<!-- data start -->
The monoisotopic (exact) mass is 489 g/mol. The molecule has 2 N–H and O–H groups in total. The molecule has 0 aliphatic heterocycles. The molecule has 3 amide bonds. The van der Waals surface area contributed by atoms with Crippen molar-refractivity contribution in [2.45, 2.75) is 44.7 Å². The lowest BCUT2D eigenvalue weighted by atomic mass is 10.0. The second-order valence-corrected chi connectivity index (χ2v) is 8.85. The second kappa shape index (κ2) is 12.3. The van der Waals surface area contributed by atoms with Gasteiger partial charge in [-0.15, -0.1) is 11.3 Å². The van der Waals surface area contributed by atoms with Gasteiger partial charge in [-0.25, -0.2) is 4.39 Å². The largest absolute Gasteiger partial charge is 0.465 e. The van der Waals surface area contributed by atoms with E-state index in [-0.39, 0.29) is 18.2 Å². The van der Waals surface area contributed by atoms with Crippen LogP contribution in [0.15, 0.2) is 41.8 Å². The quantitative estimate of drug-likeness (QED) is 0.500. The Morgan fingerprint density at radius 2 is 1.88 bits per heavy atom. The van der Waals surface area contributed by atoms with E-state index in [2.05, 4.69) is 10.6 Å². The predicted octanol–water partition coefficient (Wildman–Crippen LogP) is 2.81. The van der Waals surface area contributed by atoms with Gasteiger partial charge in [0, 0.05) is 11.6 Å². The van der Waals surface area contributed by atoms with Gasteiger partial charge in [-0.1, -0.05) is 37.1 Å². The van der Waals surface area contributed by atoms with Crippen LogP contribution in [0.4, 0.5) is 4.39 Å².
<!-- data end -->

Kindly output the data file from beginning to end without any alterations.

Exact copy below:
The monoisotopic (exact) mass is 489 g/mol. The molecule has 2 N–H and O–H groups in total. The molecule has 0 aliphatic heterocycles. The molecule has 3 amide bonds. The van der Waals surface area contributed by atoms with Crippen molar-refractivity contribution in [2.45, 2.75) is 44.7 Å². The lowest BCUT2D eigenvalue weighted by atomic mass is 10.0. The second-order valence-corrected chi connectivity index (χ2v) is 8.85. The second kappa shape index (κ2) is 12.3. The van der Waals surface area contributed by atoms with Gasteiger partial charge in [-0.15, -0.1) is 11.3 Å². The van der Waals surface area contributed by atoms with Gasteiger partial charge in [-0.25, -0.2) is 4.39 Å². The largest absolute Gasteiger partial charge is 0.465 e. The van der Waals surface area contributed by atoms with E-state index in [-0.39, 0.29) is 18.2 Å². The van der Waals surface area contributed by atoms with Crippen LogP contribution in [0.15, 0.2) is 41.8 Å². The quantitative estimate of drug-likeness (QED) is 0.500. The Morgan fingerprint density at radius 2 is 1.88 bits per heavy atom. The van der Waals surface area contributed by atoms with E-state index in [2.05, 4.69) is 10.6 Å². The predicted octanol–water partition coefficient (Wildman–Crippen LogP) is 2.81. The van der Waals surface area contributed by atoms with Gasteiger partial charge in [0, 0.05) is 11.6 Å². The van der Waals surface area contributed by atoms with Gasteiger partial charge in [-0.1, -0.05) is 37.1 Å². The van der Waals surface area contributed by atoms with Crippen LogP contribution in [0.4, 0.5) is 4.39 Å².